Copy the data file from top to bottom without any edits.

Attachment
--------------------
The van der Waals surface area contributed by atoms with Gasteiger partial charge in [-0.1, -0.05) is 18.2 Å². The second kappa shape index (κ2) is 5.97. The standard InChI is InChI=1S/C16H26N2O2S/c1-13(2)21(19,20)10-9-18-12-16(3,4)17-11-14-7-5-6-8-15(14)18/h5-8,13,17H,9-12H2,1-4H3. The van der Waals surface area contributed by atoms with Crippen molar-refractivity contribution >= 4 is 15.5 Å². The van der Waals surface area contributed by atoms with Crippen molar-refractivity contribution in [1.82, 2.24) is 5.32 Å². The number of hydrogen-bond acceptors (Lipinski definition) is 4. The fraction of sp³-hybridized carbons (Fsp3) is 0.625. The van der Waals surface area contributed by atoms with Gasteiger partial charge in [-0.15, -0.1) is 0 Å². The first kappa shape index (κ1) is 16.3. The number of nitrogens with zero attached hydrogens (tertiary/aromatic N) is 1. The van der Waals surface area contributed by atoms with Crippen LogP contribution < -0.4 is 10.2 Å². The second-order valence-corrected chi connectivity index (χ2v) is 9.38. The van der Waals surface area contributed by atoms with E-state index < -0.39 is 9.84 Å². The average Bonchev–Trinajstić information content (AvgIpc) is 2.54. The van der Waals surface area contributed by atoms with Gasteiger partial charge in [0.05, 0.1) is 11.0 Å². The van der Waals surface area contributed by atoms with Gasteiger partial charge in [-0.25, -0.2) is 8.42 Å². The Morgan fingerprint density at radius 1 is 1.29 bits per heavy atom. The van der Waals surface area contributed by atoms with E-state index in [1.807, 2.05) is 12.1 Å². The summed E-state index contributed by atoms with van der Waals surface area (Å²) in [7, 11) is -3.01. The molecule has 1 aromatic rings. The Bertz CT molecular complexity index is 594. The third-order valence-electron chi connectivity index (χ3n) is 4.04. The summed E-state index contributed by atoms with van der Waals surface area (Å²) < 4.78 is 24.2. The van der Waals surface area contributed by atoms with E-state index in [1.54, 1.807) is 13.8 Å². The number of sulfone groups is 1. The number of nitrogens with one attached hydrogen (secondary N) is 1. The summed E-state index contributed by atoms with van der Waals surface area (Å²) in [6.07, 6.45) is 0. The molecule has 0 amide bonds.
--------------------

The van der Waals surface area contributed by atoms with Gasteiger partial charge in [-0.1, -0.05) is 18.2 Å². The second kappa shape index (κ2) is 5.97. The standard InChI is InChI=1S/C16H26N2O2S/c1-13(2)21(19,20)10-9-18-12-16(3,4)17-11-14-7-5-6-8-15(14)18/h5-8,13,17H,9-12H2,1-4H3. The van der Waals surface area contributed by atoms with Crippen molar-refractivity contribution >= 4 is 15.5 Å². The van der Waals surface area contributed by atoms with Crippen molar-refractivity contribution in [1.82, 2.24) is 5.32 Å². The number of hydrogen-bond acceptors (Lipinski definition) is 4. The fraction of sp³-hybridized carbons (Fsp3) is 0.625. The van der Waals surface area contributed by atoms with Gasteiger partial charge in [-0.15, -0.1) is 0 Å². The first kappa shape index (κ1) is 16.3. The number of nitrogens with zero attached hydrogens (tertiary/aromatic N) is 1. The van der Waals surface area contributed by atoms with Crippen LogP contribution < -0.4 is 10.2 Å². The second-order valence-corrected chi connectivity index (χ2v) is 9.38. The van der Waals surface area contributed by atoms with E-state index < -0.39 is 9.84 Å². The average Bonchev–Trinajstić information content (AvgIpc) is 2.54. The van der Waals surface area contributed by atoms with Gasteiger partial charge in [0.05, 0.1) is 11.0 Å². The van der Waals surface area contributed by atoms with Gasteiger partial charge in [-0.25, -0.2) is 8.42 Å². The Morgan fingerprint density at radius 1 is 1.29 bits per heavy atom. The van der Waals surface area contributed by atoms with E-state index in [1.807, 2.05) is 12.1 Å². The summed E-state index contributed by atoms with van der Waals surface area (Å²) in [7, 11) is -3.01. The molecule has 1 aromatic rings. The Bertz CT molecular complexity index is 594. The third-order valence-electron chi connectivity index (χ3n) is 4.04. The summed E-state index contributed by atoms with van der Waals surface area (Å²) < 4.78 is 24.2. The van der Waals surface area contributed by atoms with E-state index in [1.54, 1.807) is 13.8 Å². The number of sulfone groups is 1. The number of nitrogens with one attached hydrogen (secondary N) is 1. The summed E-state index contributed by atoms with van der Waals surface area (Å²) in [6.07, 6.45) is 0. The molecule has 0 amide bonds.